The Mormon Church on Thursday said that it was rolling back its controversial 2015 policy that allowed officials to oust married gays and their children.

The Church of Jesus Christ of Latter-day Saints' changes to the Mormon handbook classified gay married Mormons as “apostates” and prohibited the children of such marriages from blessing or baptism until age 18 and only if they disavow same-sex relationships. Classifying same-sex couples as “apostates” meant they could be excommunicated.

The church said in a news release that the changes are “effective immediately” and “should help affected families.”

“Previously, our Handbook characterized same-gender marriage by a member as apostasy,” the church wrote. “While we still consider such a marriage to be a serious transgression, it will not be treated as apostasy for purposes of Church discipline. Instead, the immoral conduct in heterosexual or homosexual relationships will be treated in the same way.”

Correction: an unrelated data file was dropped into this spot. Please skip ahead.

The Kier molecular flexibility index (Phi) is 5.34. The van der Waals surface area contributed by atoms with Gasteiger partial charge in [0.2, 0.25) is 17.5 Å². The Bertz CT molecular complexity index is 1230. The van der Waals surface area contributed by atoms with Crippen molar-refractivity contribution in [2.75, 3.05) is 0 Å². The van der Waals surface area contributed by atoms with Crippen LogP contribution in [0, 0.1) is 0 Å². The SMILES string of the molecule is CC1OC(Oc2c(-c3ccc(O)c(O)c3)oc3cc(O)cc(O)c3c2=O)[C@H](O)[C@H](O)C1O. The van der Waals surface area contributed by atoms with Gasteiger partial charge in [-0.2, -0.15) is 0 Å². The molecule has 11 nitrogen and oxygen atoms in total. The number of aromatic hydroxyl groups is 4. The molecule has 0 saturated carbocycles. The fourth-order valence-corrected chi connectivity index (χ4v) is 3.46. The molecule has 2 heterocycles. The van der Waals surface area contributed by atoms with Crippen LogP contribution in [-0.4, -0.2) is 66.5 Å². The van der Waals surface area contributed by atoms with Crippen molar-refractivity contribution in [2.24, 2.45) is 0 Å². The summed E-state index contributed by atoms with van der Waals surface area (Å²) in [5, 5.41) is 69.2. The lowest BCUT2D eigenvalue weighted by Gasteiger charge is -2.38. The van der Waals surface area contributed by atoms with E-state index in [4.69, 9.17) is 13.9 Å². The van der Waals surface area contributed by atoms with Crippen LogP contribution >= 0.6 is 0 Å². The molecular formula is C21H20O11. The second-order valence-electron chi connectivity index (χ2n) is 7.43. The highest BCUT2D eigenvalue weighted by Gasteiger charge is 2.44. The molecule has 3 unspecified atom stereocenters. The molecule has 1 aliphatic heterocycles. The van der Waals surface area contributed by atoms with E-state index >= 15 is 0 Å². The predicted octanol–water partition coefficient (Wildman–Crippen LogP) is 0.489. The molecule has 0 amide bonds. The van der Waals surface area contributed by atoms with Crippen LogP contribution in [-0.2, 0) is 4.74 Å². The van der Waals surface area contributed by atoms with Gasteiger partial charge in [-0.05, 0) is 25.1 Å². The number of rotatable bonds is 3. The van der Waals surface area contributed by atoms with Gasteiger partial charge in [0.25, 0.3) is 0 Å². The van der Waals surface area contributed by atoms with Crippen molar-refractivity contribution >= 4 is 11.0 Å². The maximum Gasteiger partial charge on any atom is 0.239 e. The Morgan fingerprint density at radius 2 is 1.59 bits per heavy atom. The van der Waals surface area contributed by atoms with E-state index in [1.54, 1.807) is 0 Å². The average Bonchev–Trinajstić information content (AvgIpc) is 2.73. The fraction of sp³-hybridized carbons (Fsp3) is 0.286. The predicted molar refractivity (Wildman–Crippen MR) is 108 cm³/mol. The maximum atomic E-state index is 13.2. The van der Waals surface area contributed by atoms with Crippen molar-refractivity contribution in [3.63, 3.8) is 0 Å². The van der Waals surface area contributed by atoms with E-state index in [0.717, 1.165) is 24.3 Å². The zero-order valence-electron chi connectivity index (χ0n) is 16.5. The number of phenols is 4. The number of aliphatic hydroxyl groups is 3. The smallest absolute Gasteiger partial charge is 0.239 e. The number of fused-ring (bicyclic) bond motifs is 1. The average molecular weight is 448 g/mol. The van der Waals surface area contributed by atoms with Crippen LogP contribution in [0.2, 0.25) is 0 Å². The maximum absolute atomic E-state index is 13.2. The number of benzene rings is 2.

In a tweet, the church said that the new policy would “show more understanding, compassion and love” to gay and lesbian couples.

The Human Rights Campaign (HRC), the nation's largest LGBT rights advocate, cheered the news, calling the church's move a “welcome change that moves the church to a day where LGBTQ Mormons can see themselves affirmed and included in their faith and community.”

Critics of the 2015 policy said that it harmed the children of gay couples and those who identify as LGBT. In Utah, where a majority of the population is Mormon, suicide is the leading cause of death for children 10 to 17.